June 2, 2015

New high school reaches halfway point

By Amy Robinson
Farmer Staff Writer

The wall structures for the new Watford City High School, east of town are almost done, meaning the construction is finally at its halfway point. Completion is on target for the end of the year, with the transition of school students moving into their new building set for January 2016.
“We’re very much at pre-cast of the walls and the wall structure itself almost being done,” said Steve Holen, McKenzie County Public School District #1 superintendent. “And we’re probably at about 50 percent of the roof being done. We’re in the enclosure process, and we’re at a milestone in the process of the windows going in.”
Kraus-Anderson Construction Company of Minneaplois, Minn., has been feverishly working to stay on track with their time frame, and according to Holen, they have been a really good construction team to work with, having a good flow and working at a great pace.
With the framing going up, block work being set, and masonry work being accomplished, rooms are starting to take form in the new state-of-the-art building. According to Ron Shatto, area superintendent with Kraus-Anderson Construction Company, windows and roofing should be done in less than a month. Once enclosure takes place, the process will move rather quickly.
“The HVAC and electrical are going well,” said Holen. “We see a lot of it coming together. One of the last parts was the expansion of the cafeteria. It got added late and the construction crew is getting that part framed in.”
With the expansion of the cafeteria space, an additional 3,000 square feet was added to the total square footage of the building. With that additional space added, the total square footage of the entire building will be approximately 160,000 square feet, with a capacity of 800 students. According to Holen, there are contingencies built in to add in the future if needed.
With 600 students enrolled in the existing Watford City High School at the end of the 2014-2015 school year, there is no denying that those students were feeling cramped in a much smaller space. The existing high school building, built in 1985, is only 120,000 square feet, with a capacity of 500 to 600 students. With that capacity fully maxed out, students are undeniably looking forward to the transition into their new high school facility in early 2016.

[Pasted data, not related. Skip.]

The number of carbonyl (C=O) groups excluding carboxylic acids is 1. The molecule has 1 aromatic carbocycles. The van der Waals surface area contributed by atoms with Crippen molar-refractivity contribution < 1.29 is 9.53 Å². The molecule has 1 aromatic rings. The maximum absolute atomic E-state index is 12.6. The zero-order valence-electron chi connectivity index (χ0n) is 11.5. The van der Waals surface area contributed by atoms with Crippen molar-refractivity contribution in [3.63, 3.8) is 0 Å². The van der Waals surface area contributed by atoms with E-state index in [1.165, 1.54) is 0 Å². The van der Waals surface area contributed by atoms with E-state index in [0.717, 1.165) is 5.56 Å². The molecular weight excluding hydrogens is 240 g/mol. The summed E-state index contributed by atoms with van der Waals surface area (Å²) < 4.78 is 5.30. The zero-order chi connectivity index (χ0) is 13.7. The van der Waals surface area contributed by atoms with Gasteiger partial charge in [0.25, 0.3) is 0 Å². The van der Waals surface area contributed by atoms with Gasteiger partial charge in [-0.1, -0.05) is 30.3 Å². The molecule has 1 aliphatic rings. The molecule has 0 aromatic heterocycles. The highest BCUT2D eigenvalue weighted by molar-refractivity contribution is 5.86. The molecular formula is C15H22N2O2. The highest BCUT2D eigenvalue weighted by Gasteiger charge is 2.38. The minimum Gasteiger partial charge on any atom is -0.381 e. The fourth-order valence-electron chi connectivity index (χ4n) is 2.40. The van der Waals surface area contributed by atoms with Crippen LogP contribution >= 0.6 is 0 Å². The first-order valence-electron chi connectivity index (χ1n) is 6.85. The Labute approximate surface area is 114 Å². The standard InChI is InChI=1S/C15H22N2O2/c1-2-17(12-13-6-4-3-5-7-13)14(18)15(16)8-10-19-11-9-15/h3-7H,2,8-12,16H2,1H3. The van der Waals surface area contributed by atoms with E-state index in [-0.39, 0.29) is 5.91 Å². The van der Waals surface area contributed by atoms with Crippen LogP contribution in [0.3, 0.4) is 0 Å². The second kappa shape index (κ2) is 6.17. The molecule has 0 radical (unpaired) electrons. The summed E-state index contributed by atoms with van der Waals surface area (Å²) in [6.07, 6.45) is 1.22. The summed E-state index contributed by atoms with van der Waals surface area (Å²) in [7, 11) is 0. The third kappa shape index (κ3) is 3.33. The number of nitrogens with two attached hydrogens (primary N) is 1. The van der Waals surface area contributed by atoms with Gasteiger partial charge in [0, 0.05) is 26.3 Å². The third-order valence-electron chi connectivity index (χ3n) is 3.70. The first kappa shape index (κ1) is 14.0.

“There will be a lot more space to utilize in the new building,” stated Holen. “And we will be able to hold more events. It will be a building that will reflect 30 years of transition and growth. It’s a building where we get to modernize our approach to how we’re teaching our students today. Over the past 30 years, things have really changed.”
The new high school will boast several features and upgrades including a new full-fledged theatre with an orchestra pit, a larger gym, a student grill area, a student store, updated and changed spaces for the vocational agriculture and family consumer science departments, five computer lab classrooms, several commons areas  for team teaching, several teacher office/working spaces, an extensive amount of parking, and an underground walk-way to the new Events Center.
“Everything in the new high school building will all tie to the student curriculum,” says Holen. “The layout will be very different. We’ll have a high-tech area catered to our newer STEM (Science, Technology, Engineering, Mathematics) curriculum. It will be more designed to an area that is conducive to not being exposed to the elements. Our family consumer science area will be more modernized and will expand on the culinary arts, which will include a curriculum that adds a commercial/industrial cooking piece as well. And our new gym could have a capacity to hold 1,400 people with bleachers added.”
Watford City High School’s existing gym, built in 1957, has outgrown its current capacity of 800 people. According to Holen, the current gym is the oldest piece in the district, but has served the community well.
The grill operation in the new building will be able to double as a concession for the many sporting/educational events held in the gym, as well as a grill the students will be able to use as an extension of  the classroom and for school lunches.